A Spanish GP based in the United Kingdom, Dr. Jose Antonio Serrano Garcia, was awarded damages of £45,000 following his libel action against the Daily Mail.
Dr. Serrano brought proceedings in the High Court following the publication of an article in the Daily Mail by Kelvin McKenzie entitled “A whole year of hell, thanks to a foreign doctor”. In his article Mr. Mackenzie suggested that Dr. Serrano Garcia had misdiagnosed bus driver Mr. Kevin Jones as alcohol dependent without any further tests or medical evidence in support and subsequently reported him to the DVLA who revoked his driving licence. Mr. Jones claimed that he had told Dr. Serrano that he was just a “social drinker” but that due to a “language barrier” he had misunderstood him.
The Daily Mail raised defences of justification and honest comment.In a judgment handed down on 10 June 2014 at the Royal Courts of Justice (Garcia v Associated Newspapers  EWHC 3137 (QB)) Mr. Justice Dingemans held that the article bore the following five defamatory meanings:
- “Mr. Jones suffered a nightmare when he wanted treatment for swollen legs because Dr. Serrano had written to the DVLA to have Mr. Jones’ licence revoked for persistent abuse of alcohol when it was wrong and inappropriate to do so: (1) because Dr. Serrano had been told that Mr. Jones might have a pint or two after work, and a couple of spirits if he went out with his wife and friends at the weekend; (2)because of the language barrier Dr. Serrano had wrongly understood that Mr. Jones drank that amount every night and then refused to listen; and (3) without any research into whether Mr. Jones persistently abused alcohol such as liver or blood tests, and without any other evidence whatsoever. The DVLA had relied on Dr. Serrano’s report and revoked Mr. Jones bus and personal driving licences.”
- “Dr. Serrano reported Mr. Jones to the DVLA and it was wrong and inappropriate to do so because it was a breach of patient confidentiality.”
- “Dr. Serrano unreasonably refused to persuade the DVLA to revoke its decision in circumstances where blood, liver and kidney tests, when carried out by another doctor, showed that Mr. Jones did not persistently abuse alcohol, and where tests subsequently carried out by an independent doctor brought in by the DVLA showed no trace of persistent abuse of alcohol“.
- “Dr. Serrano pretended not to be able to talk about Mr. Jones’ complaints on the basis of patient confidentiality, when an appropriate consent form had been sent through“.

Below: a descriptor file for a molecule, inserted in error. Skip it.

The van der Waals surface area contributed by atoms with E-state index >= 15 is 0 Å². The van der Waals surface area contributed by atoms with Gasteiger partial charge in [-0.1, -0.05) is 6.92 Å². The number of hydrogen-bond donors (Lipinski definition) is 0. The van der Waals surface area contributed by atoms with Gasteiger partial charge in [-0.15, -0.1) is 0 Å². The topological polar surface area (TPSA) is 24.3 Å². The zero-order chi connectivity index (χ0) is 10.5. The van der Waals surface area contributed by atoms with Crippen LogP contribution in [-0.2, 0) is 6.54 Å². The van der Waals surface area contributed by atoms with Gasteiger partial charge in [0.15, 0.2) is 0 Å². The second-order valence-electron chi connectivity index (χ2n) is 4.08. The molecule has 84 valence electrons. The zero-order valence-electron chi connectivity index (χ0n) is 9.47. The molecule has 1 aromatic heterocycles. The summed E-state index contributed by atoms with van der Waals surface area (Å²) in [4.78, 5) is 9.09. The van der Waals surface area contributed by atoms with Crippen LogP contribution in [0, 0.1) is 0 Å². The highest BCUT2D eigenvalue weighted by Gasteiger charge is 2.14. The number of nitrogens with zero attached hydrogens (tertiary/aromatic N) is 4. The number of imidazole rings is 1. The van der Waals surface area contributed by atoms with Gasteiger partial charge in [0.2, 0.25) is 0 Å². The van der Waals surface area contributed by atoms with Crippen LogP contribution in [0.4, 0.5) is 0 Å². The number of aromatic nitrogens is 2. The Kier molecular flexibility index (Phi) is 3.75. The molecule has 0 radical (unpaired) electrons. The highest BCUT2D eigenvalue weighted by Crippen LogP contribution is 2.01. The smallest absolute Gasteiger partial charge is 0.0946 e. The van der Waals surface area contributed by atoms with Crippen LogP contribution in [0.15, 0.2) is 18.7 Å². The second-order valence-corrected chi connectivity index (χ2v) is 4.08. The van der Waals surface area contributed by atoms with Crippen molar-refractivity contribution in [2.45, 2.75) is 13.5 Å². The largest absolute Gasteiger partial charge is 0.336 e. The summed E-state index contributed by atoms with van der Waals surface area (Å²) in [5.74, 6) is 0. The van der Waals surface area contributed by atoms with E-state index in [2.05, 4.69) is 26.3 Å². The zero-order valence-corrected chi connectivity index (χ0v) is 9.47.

- “Dr. Serrano’s conduct was shocking“.
None of the defamatory meanings were found to be true.
In relation to the first defamatory meaning the Judge held that:
- Dr. Serrano was not told at the consultation that Mr. Jones might have a pint or two after work, and a couple of spirits if he went out with his wife at weekends.
- Dr. Serrano was told that Mr. Jones would drink half a bottle of Bacardi at night on some nights.
- Dr. Serrano had not misunderstood that Mr. Jones drank that amount every night, and his contemporaneous notes show that.
- There was no language barrier.
- Dr. Serrano had not refused to listen to Mr. Jones. Dr. Serrano had carried out relevant research into Mr. Jones persistent abuse of alcohol by looking at his previous reports of excessive drinking in 2006 and 2008, and by noting his elevated Gamma GT readings, and by diagnosing gout which had been caused by excessive alcohol intake.There was considerable evidence to justify Dr. Serrano’s actions.
- In these circumstances it was not wrong and inappropriate for Dr. Serrano to write to the DVLA.
In relation to the second defamatory meaning, the Judge held that Dr. Serrano was entitled to report Mr. Jones to DVLA and it was not wrong or inappropriate for him to do so.
In relation to the third defamatory meaning, the Judge held that Dr. Serrano did not unreasonably refuse to persuade the DVLA to revoke its decision, which the Judge found to have been a correct and sound decision.
In relation to the fourth defamatory meaning, the Judge found that Dr. Serrano was genuinely and properly concerned about patient confidentiality.
Finally, the statement that Dr. Serrano’s conduct was “shocking” was comment but was based on statements of fact which were not privileged and had not been shown to be true (or sufficiently true).
The Judge did note that there were relevant omissions made by Dr. Serrano in his letter dated 11 February 2011 sent to the DVLA, but that this findings did not satisfy the provisions of section 5 of the Defamation Act. This is because there are important differences between being wrongly accused of reporting someone without evidence to show persistent abuse of alcohol on the one hand, and it being said that the reporting letter, which was properly sent, should have contained more information.
The Judge accepted Dr. Serrano’s evidence as to the effect of the article on him and that his resignation was in part influenced by the article but refused to make an award of aggravated damages on the basis that he found that the defence of justification had been properly raised and in good faith.